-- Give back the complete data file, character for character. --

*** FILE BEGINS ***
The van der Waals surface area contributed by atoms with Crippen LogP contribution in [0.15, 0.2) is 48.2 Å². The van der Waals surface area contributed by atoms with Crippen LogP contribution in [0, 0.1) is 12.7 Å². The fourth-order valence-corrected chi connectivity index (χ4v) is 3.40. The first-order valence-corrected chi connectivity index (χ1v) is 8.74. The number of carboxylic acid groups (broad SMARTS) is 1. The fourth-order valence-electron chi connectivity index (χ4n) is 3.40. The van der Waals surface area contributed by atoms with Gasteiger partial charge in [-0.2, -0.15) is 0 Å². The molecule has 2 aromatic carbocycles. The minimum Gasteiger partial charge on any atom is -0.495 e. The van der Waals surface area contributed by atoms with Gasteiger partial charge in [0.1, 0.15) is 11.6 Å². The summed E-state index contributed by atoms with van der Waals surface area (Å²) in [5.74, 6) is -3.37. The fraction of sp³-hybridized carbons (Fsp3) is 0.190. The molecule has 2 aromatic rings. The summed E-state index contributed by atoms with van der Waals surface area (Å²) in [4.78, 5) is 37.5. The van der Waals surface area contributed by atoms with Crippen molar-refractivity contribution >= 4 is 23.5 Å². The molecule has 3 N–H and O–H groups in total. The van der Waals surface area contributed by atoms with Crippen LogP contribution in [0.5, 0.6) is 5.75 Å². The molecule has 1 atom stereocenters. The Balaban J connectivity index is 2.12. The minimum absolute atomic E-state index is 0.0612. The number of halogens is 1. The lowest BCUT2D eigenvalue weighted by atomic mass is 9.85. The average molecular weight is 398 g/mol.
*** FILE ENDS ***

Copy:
The van der Waals surface area contributed by atoms with Crippen LogP contribution in [0.15, 0.2) is 48.2 Å². The van der Waals surface area contributed by atoms with Crippen LogP contribution in [0, 0.1) is 12.7 Å². The fourth-order valence-corrected chi connectivity index (χ4v) is 3.40. The first-order valence-corrected chi connectivity index (χ1v) is 8.74. The number of carboxylic acid groups (broad SMARTS) is 1. The fourth-order valence-electron chi connectivity index (χ4n) is 3.40. The van der Waals surface area contributed by atoms with Gasteiger partial charge in [-0.2, -0.15) is 0 Å². The molecule has 2 aromatic carbocycles. The minimum Gasteiger partial charge on any atom is -0.495 e. The van der Waals surface area contributed by atoms with Gasteiger partial charge in [0.1, 0.15) is 11.6 Å². The summed E-state index contributed by atoms with van der Waals surface area (Å²) in [5.74, 6) is -3.37. The fraction of sp³-hybridized carbons (Fsp3) is 0.190. The molecule has 2 aromatic rings. The summed E-state index contributed by atoms with van der Waals surface area (Å²) in [4.78, 5) is 37.5. The van der Waals surface area contributed by atoms with Crippen molar-refractivity contribution >= 4 is 23.5 Å². The molecule has 3 N–H and O–H groups in total. The van der Waals surface area contributed by atoms with Crippen LogP contribution in [0.5, 0.6) is 5.75 Å². The molecule has 1 atom stereocenters. The Balaban J connectivity index is 2.12. The minimum absolute atomic E-state index is 0.0612. The number of halogens is 1. The lowest BCUT2D eigenvalue weighted by atomic mass is 9.85. The average molecular weight is 398 g/mol.